Martin Heidegger (1889-1976)

German philosopher who developed existential phenomenology and has been widely regarded as the most original 20th-century philosopher. In his most important and influential work, Being and Time (1927), Heidegger is concerned with the question of what kind of "being" human beings have. They are, he said, thrown into a world that they have not made but that consists of potentially useful things, including cultural as well as natural objects.

After 1930, Heidegger turned, in such works as An Introduction to Metaphysics (1953; trans. 1959), to the interpretation of particular Western conceptions of Being. He felt that in contrast to the reverent ancient Greek conception of Being, modern technological society has fostered a purely manipulative attitude that has deprived Being and human life of meaning, a condition he called nihilism. Humanity has forgotten its true vocation, which is to recover the deeper understanding of Being that was achieved by the early Greeks and lost by subsequent philosophers. While Heidegger was a student at Freiburg, he studied with Husserl who had a profound effect upon his thinking.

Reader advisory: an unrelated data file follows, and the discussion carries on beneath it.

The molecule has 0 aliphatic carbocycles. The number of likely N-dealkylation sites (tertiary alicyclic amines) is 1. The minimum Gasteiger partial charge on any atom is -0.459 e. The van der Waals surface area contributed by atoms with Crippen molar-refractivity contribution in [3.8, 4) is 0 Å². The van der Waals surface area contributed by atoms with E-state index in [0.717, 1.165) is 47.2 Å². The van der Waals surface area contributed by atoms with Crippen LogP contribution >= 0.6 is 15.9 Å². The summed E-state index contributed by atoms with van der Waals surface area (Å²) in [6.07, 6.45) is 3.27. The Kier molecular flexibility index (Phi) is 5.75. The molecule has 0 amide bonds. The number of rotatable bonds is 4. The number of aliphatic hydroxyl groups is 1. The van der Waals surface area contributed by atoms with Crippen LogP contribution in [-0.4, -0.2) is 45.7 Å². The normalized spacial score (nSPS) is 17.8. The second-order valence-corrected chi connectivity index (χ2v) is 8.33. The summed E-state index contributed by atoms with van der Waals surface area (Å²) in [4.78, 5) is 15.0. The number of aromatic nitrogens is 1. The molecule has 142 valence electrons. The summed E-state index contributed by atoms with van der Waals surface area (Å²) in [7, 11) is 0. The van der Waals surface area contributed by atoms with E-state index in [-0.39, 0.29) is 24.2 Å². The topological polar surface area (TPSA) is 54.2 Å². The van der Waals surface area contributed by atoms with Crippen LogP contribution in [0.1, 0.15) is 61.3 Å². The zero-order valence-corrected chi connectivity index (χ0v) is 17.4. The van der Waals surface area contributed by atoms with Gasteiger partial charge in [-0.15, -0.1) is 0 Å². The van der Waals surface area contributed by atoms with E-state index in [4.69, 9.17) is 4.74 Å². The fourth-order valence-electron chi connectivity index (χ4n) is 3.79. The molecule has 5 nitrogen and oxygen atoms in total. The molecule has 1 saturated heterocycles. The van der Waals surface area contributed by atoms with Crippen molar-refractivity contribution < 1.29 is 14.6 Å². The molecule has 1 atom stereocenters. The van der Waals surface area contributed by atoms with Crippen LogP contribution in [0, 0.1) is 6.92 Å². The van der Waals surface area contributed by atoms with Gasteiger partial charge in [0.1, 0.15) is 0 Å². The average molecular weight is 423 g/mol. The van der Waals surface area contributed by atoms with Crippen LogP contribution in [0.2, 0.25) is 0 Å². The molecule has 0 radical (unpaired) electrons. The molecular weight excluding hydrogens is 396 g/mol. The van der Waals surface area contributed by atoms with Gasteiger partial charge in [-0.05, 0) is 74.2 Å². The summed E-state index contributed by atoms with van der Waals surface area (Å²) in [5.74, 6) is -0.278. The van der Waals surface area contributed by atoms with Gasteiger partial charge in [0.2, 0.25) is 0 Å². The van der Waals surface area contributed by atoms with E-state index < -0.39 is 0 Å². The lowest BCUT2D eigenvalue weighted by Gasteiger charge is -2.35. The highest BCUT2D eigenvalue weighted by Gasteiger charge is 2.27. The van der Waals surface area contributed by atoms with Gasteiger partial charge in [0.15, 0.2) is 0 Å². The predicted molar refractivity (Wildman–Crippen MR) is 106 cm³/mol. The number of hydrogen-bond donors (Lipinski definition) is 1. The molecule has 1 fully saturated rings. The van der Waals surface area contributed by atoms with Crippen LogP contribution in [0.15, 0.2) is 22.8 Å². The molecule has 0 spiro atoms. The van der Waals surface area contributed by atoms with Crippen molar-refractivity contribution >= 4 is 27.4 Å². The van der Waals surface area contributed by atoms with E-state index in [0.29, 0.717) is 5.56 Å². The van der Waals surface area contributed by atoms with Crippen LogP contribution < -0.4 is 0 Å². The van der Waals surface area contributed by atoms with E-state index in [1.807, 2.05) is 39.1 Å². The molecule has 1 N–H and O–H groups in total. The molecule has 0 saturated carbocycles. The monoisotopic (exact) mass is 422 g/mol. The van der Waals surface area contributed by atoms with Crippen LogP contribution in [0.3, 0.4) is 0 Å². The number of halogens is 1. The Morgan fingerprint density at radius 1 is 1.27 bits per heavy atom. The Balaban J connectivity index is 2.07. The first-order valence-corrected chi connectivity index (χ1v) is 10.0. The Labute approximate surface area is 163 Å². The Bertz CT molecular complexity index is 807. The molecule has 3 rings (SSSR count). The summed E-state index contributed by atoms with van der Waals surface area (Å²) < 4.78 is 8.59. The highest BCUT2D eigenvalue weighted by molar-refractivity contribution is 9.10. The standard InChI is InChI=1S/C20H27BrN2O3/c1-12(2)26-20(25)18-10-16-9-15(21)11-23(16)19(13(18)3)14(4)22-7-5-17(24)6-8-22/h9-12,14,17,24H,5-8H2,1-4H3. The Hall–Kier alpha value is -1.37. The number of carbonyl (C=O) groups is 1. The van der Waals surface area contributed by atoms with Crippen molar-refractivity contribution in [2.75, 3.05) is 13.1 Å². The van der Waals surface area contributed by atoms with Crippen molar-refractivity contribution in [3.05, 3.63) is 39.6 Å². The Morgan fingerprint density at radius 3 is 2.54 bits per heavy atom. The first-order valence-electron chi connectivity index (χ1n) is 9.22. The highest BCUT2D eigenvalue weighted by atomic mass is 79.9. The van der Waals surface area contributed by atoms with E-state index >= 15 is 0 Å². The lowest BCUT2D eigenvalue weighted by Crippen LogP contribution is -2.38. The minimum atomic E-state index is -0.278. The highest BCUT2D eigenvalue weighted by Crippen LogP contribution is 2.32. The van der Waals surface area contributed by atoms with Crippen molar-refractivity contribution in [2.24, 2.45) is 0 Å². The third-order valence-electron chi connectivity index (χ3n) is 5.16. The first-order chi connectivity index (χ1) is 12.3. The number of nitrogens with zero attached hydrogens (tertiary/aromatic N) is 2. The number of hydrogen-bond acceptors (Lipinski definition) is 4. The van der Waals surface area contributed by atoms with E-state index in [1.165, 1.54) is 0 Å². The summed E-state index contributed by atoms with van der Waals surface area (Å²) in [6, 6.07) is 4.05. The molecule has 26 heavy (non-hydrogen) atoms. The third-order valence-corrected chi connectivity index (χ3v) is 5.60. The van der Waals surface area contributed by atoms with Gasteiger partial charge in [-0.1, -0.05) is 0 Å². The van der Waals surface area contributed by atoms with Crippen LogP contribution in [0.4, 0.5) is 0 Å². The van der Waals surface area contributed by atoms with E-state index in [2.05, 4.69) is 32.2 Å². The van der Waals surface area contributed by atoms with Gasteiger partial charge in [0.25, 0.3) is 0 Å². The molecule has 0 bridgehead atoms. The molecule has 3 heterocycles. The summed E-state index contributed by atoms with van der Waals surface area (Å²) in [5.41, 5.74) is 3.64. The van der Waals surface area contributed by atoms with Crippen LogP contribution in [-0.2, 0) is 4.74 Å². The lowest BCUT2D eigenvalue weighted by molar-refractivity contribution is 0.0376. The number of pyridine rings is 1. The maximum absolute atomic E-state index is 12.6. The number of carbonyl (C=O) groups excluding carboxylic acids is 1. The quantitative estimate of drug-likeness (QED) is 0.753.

For a perfect chronology of the life of Heidegger, follow this link to Enframing Heidegger


Besides Husserl, Heidegger was especially influenced by pre-Socratics, by the Danish philosopher Soren Kierkegaard, and by the German philosopher Friedrich Nietzsche. Heidegger's original treatment of such themes as human finitude, death, nothingness, and authenticity led many observers to associate him with existentialism, and his work had a crucial influence on the French existentialist Jean Paul Sartre. Heidegger, however, eventually repudiated existentialist interpretations of his work. Since the 1960s his influence has spread beyond continental Europe and has had an increasing impact on philosophy in English-speaking countries.

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